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Repair missing parishes using copy and paste


The structure of English parish boundaries as they existed at the time of the Ordnance Survey 1st edition mapping is available online from the UK data Services. (Previously this data was available through the ESDS website of the University of Essex, and may still be referred to in this way.) The file name required from UK Data Services is 4828. You will have to register, and describe your usage to access the downloads.

The data for Suffolk contains a few gaps, but these can be repaired manually by the user, as described below.

What is missing?

We do not have the information to completely repair the missing data, but we can at least repair missing polygons, and perhaps discover and enter the missing parish names.

The missing data appears as holes in the county map, as seen in the previous section. If we load the original ESDS layer below our map of Suffolk, the missing polygons appear through the 'holes' in our Suffolk map. These polygons have not been allocated as SUFFOLK in the field GAZ_CNTY. Instead there is no data, as shown by the word NULL where the county name should be in the attribute table.

Copy missing polygons into our Suffolk layer

We now have to edit the original ESDS layer (in yellow) by copying the polygons that show through, and then pasting these into our Suffolk layer (in purple).

So click on the layer name of the ESDS layer (yellow) to make it live, then click on the pencil icon to make it editable. You should see red crosses around the showing through polygons. Then click the 'Select features by area or single click' icon and click 'Select feature(s)' from the drop down menu.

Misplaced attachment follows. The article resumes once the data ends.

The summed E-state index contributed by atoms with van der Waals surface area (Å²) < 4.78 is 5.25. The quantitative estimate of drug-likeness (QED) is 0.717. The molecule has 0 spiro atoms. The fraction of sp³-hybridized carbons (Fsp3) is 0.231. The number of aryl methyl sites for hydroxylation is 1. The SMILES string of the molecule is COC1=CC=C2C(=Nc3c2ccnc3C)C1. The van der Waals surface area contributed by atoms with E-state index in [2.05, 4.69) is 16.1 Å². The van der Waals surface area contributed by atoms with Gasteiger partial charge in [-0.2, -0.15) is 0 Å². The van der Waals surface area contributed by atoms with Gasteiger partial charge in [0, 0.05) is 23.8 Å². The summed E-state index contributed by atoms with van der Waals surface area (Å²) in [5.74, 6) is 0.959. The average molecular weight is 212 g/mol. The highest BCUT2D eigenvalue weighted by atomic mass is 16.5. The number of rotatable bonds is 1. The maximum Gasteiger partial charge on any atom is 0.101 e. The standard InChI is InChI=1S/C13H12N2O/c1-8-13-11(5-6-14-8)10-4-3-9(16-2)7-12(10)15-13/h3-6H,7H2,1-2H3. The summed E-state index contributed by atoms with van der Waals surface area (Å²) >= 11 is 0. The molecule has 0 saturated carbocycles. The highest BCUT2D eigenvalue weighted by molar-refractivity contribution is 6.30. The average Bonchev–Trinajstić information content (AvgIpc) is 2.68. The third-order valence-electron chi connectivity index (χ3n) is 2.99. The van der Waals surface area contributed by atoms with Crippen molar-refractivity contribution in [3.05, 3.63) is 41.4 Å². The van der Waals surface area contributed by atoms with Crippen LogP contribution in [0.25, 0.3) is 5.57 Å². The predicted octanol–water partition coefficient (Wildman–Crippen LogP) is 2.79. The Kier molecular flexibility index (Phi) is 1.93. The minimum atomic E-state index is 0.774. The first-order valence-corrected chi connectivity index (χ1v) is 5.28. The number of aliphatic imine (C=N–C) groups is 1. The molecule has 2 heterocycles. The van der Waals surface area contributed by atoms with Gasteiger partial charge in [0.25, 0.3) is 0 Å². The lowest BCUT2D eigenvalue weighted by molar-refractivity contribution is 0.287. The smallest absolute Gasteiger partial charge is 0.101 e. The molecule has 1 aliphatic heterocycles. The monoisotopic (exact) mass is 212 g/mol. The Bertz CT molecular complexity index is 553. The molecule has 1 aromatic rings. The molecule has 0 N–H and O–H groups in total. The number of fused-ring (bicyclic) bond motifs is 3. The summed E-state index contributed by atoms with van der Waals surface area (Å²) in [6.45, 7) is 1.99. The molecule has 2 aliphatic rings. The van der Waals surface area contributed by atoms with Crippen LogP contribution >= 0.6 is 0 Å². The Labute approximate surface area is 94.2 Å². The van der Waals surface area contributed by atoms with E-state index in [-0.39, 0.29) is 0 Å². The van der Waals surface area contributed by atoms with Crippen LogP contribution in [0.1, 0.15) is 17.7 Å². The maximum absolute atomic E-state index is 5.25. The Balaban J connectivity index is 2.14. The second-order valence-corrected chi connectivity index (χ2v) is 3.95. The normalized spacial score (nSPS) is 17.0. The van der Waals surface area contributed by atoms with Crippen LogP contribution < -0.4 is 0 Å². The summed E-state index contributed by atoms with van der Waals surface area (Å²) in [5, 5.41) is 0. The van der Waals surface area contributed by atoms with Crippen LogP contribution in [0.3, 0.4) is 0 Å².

You can now select all the missing polygons. Click on the first one, and remember to CTRL and click on the remainder. They should all turn yellow. Now open the Attribute Table and click the 'Move selection to top' icon. You will see that the selected polygons are reflected by the yellow rows in the table.

Now, in the Attribute Table, click the 'Copy selected rows to clipboard' icon. Half the job is now done, and the table can be closed.

Now open our purple layer by clicking on its name in the Layers window, click on the pencil to make it editable, and click on the 'Paste features ' icon in the main menu at the top of the QGIS main window. We should now have empty polygons filling up the holes in the Suffolk layer.

Update the data in our empty polygons.

We can turn off the editing for our yellow layer, and uncheck it in the Layers window to remove it from our map. Zoom in on the empty polygons to have a closer look. By comparing them with the Historical Atlas of Suffolk, we find that the large central polygon is Creeting St Mary, the polygon in the north east is the combined South Elmham All saints and St Nicholas, and a tiny missing parish nearby is South Elmham St James.

Just north west of Creeting St Mary we notice that the parish of Stowmarket is without a name.

Now click on the Purple layer name to make the County Parish layer live. Click on the pencil to make it editable, and then using the select procedure already described, select each of our problem parishes one by one. Open the layer attribute table and click the 'Move selection to top' icon. Move along the row to the column headed 'PAR' and click on the box to amend the NULL entry to the relevant parish name. Also move along to the 'GAZ_CNTY' column and update NULL to SUFFOLK. It is important to also click on the 'Save edits' icon to make the changes permanent.

Continue in this way to update all the missing names feature by feature.

Sources: All maps prepared using Ordnance Survey Opendata, and parish data from UK Data Services.

Go to DIY digital mapping Homepage This page created 26th September 2015
Last updated 26th September 2015.
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